Netflix Keeps Losing Mainstream Movies, Informs Users They Should Be Ok With That Because Of Adam Sandler
from the painful-evolution dept
Such deals are at the heart of Netflix's permission culture dilemma, where the company is at the whims of broadcast licensing, often tied to a cable industry (Comcast/NBC) that intends to directly harm Netflix. These copyright gardens, built under the illusion of control, increasingly fracture content availability, confusing customers as they try to find a service that has most of the content they're looking for. Unfortunately, in many instances these customers then wind up finding that piracy is easier than decoding and running this availability gauntlet, where shows appear and disappear daily as deals are struck or cancelled.
And while Netflix's catalog of mainstream, high-end fare may be looking relatively skimpy these days, the company penned a blog post informing customers they really shouldn't worry their pretty little heads about that. Why? Because Netflix is busy working on creating an additional array of original content that may or may not be any good:
"We hear from our members that you wish we had newer movies. So do we. Studio licensing practices means it often takes more than a year before consumers can watch a theatrically released movie when and how they want. Just like we’ve changed the game for TV watchers by releasing entire seasons around the world at the same time, we have begun making movies that will premiere on Netflix globally and in some cases, simultaneously in theaters. It will take us time to build a robust slate of original movies, but we’re hard at work on it with such great stars and directors as Brad Pitt, Ricky Gervais, Judd Apatow, Angelina Jolie, Sofia Coppola and Adam Sandler."And yes, while some Netflix content (House of Cards, Bloodlines and hopefully soon one of my favorites, Black Mirror) is great, it's not entirely clear that more Adam Sandler movies are the answer for users frustrated at the growing lack of popular options in Netflix's B-grade heavy content catalog. And while licensing does certainly hamstring Netflix, in this instance both Hulu and Amazon didn't find Epix's asking price too severe, meaning that Netflix made a judgement call and decided this content was content that its customers can live without.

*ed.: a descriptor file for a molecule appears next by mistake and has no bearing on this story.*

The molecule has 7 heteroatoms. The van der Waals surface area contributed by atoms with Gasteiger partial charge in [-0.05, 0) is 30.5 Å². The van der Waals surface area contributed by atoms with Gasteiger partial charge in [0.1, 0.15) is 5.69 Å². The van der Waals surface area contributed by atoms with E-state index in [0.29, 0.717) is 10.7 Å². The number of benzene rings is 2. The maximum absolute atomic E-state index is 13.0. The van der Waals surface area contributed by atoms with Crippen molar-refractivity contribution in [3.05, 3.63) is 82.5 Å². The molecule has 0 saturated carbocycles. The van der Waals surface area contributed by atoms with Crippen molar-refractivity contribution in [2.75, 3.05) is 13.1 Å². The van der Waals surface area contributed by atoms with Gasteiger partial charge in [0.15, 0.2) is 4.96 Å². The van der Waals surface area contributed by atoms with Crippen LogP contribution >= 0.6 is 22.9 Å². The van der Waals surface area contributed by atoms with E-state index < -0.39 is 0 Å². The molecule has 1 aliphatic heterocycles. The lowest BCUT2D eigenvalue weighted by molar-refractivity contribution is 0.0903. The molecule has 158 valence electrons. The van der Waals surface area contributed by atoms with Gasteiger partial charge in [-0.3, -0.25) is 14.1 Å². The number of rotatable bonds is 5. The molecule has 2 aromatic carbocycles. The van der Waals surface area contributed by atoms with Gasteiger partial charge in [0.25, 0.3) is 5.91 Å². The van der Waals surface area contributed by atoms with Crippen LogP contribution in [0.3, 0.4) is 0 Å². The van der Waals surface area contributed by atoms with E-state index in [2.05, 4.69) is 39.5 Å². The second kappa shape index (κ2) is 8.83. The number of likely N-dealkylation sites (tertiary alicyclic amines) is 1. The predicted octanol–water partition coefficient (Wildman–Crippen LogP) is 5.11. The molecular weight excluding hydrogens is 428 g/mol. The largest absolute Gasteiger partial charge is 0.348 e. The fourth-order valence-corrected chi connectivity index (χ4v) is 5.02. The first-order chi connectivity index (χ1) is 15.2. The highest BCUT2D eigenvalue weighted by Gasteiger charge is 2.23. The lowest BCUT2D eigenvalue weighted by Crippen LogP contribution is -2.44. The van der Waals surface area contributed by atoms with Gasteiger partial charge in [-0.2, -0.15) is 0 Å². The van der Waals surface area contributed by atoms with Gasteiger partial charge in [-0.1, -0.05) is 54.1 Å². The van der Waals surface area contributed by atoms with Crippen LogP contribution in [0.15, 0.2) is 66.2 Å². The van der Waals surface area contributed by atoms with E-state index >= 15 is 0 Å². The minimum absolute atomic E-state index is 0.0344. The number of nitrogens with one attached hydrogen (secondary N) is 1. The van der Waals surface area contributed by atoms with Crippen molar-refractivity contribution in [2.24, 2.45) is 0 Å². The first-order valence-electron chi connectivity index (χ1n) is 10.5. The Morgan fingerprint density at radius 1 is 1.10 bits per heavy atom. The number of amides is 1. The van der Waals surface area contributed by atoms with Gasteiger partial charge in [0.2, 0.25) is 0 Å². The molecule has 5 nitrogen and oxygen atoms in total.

At the moment, Netflix is focused on international expansion (200 countries by year's end), disrupting stale movie release windows, and original content. That's respectable, and it's likely the right path toward independence long-term from the noose of tightening broadcaster copyright. But at the same time Netflix's core catalog and satisfied customer base still relies on a certain threshold of quality content. As such, Netflix has to walk a fine line between giving consumers what they want, and trying to navigate the permissions culture tightrope dictated by broadcasters.
Netflix also has to walk the minefield of explaining all of this to consumers who just want the latest and greatest content and options and don't care about the details. For example, Amazon recently announced it would be letting users download content for streaming at a later date (albeit via Amazon's heavily DRM'd system). That's an appealing solution for usage-capped customers, but Netflix last week stated it wouldn't be following suit, claiming that offline downloads would prove too confusing for customers:
"I think it’s something that lots of people ask for. We’ll see if it’s something lots of people will use. Undoubtedly it adds considerable complexity to your life with Amazon Prime – you have to remember that you want to download this thing. It’s not going to be instant, you have to have the right storage on your device, you have to manage it, and I’m just not sure people are actually that compelled to do that, and that it’s worth providing that level of complexity.”Of course that's crap: letting people store a local copy of a film isn't remotely complex. What's complex is explaining to consumers why such functionality would likely cost Netflix significantly more in copyright licensing fees and layers of mandated DRM deployment. As we've noted previously, Netflix is still transitioning from a DVD rental business governed by the first sale doctrine, to a streaming business governed by the permission winds of countless fickle media empires. Communicating the costs of that transition to consumers clearly and honestly certainly isn't easy, but much like its Qwickster snafu of a few years back, it's entirely possible that Netflix could be pushing too far, too fast.